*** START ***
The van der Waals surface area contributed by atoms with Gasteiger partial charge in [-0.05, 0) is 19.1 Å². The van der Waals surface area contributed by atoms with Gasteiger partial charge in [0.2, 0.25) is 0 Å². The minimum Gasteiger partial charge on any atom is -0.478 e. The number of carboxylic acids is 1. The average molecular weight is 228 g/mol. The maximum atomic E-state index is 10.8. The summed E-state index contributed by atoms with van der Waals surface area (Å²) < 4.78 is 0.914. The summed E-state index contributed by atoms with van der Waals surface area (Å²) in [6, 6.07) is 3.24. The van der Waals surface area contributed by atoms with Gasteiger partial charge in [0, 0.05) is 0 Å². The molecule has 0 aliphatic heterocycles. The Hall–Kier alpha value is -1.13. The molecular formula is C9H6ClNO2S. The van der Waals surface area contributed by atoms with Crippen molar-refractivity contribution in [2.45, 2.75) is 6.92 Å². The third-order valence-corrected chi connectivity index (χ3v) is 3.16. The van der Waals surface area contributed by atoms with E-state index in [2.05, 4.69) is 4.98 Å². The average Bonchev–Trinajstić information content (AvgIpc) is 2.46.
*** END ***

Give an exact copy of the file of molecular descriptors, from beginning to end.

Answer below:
The van der Waals surface area contributed by atoms with Gasteiger partial charge in [-0.05, 0) is 19.1 Å². The van der Waals surface area contributed by atoms with Gasteiger partial charge in [0.2, 0.25) is 0 Å². The minimum Gasteiger partial charge on any atom is -0.478 e. The number of carboxylic acids is 1. The average molecular weight is 228 g/mol. The maximum atomic E-state index is 10.8. The summed E-state index contributed by atoms with van der Waals surface area (Å²) < 4.78 is 0.914. The summed E-state index contributed by atoms with van der Waals surface area (Å²) in [6, 6.07) is 3.24. The van der Waals surface area contributed by atoms with Gasteiger partial charge in [0, 0.05) is 0 Å². The molecule has 0 aliphatic heterocycles. The Hall–Kier alpha value is -1.13. The molecular formula is C9H6ClNO2S. The van der Waals surface area contributed by atoms with Crippen molar-refractivity contribution in [2.45, 2.75) is 6.92 Å². The third-order valence-corrected chi connectivity index (χ3v) is 3.16. The van der Waals surface area contributed by atoms with E-state index in [2.05, 4.69) is 4.98 Å². The average Bonchev–Trinajstić information content (AvgIpc) is 2.46.